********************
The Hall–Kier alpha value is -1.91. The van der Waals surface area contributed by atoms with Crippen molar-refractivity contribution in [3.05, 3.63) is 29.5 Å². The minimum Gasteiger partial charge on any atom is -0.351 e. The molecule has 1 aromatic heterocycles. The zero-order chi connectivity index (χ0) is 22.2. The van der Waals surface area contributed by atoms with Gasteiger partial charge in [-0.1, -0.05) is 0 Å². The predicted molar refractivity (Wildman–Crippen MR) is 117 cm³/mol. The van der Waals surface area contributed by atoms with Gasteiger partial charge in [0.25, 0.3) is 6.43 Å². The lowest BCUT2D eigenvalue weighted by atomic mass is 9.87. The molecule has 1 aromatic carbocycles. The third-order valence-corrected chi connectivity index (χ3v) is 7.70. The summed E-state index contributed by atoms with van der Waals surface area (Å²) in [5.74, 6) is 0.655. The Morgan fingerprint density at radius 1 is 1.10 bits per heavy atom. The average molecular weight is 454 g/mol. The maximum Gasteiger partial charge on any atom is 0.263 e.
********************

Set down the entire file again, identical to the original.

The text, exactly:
The Hall–Kier alpha value is -1.91. The van der Waals surface area contributed by atoms with Crippen molar-refractivity contribution in [3.05, 3.63) is 29.5 Å². The minimum Gasteiger partial charge on any atom is -0.351 e. The molecule has 1 aromatic heterocycles. The zero-order chi connectivity index (χ0) is 22.2. The van der Waals surface area contributed by atoms with Gasteiger partial charge in [-0.1, -0.05) is 0 Å². The predicted molar refractivity (Wildman–Crippen MR) is 117 cm³/mol. The van der Waals surface area contributed by atoms with Gasteiger partial charge in [0.25, 0.3) is 6.43 Å². The lowest BCUT2D eigenvalue weighted by atomic mass is 9.87. The molecule has 1 aromatic carbocycles. The third-order valence-corrected chi connectivity index (χ3v) is 7.70. The summed E-state index contributed by atoms with van der Waals surface area (Å²) in [5.74, 6) is 0.655. The Morgan fingerprint density at radius 1 is 1.10 bits per heavy atom. The average molecular weight is 454 g/mol. The maximum Gasteiger partial charge on any atom is 0.263 e.